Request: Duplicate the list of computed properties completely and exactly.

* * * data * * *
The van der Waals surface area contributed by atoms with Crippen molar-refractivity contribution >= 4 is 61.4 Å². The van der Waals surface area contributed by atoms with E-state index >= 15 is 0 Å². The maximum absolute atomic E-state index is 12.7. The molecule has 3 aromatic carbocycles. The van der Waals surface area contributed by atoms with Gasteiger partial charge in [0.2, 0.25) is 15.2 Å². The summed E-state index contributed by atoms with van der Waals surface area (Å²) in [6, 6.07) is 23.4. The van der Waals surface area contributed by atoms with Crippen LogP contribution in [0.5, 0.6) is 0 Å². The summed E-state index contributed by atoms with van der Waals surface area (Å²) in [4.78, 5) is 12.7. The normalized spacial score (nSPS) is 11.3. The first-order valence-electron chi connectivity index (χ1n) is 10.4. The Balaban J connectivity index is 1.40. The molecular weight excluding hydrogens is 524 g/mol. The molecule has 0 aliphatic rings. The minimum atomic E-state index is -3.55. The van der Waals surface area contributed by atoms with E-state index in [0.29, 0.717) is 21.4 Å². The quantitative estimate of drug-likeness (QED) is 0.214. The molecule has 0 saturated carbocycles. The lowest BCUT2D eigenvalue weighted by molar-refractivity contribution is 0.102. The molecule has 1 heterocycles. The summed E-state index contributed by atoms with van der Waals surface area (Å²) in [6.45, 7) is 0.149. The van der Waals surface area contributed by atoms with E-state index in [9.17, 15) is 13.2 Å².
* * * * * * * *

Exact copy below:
The van der Waals surface area contributed by atoms with Crippen molar-refractivity contribution >= 4 is 61.4 Å². The van der Waals surface area contributed by atoms with E-state index >= 15 is 0 Å². The maximum absolute atomic E-state index is 12.7. The molecule has 3 aromatic carbocycles. The van der Waals surface area contributed by atoms with Gasteiger partial charge in [0.2, 0.25) is 15.2 Å². The summed E-state index contributed by atoms with van der Waals surface area (Å²) in [6, 6.07) is 23.4. The van der Waals surface area contributed by atoms with Crippen LogP contribution in [0.5, 0.6) is 0 Å². The summed E-state index contributed by atoms with van der Waals surface area (Å²) in [4.78, 5) is 12.7. The normalized spacial score (nSPS) is 11.3. The first-order valence-electron chi connectivity index (χ1n) is 10.4. The Balaban J connectivity index is 1.40. The molecular weight excluding hydrogens is 524 g/mol. The molecule has 0 aliphatic rings. The minimum atomic E-state index is -3.55. The van der Waals surface area contributed by atoms with E-state index in [0.29, 0.717) is 21.4 Å². The quantitative estimate of drug-likeness (QED) is 0.214. The molecule has 0 saturated carbocycles. The lowest BCUT2D eigenvalue weighted by molar-refractivity contribution is 0.102. The molecule has 1 heterocycles. The summed E-state index contributed by atoms with van der Waals surface area (Å²) in [6.45, 7) is 0.149. The van der Waals surface area contributed by atoms with E-state index in [9.17, 15) is 13.2 Å².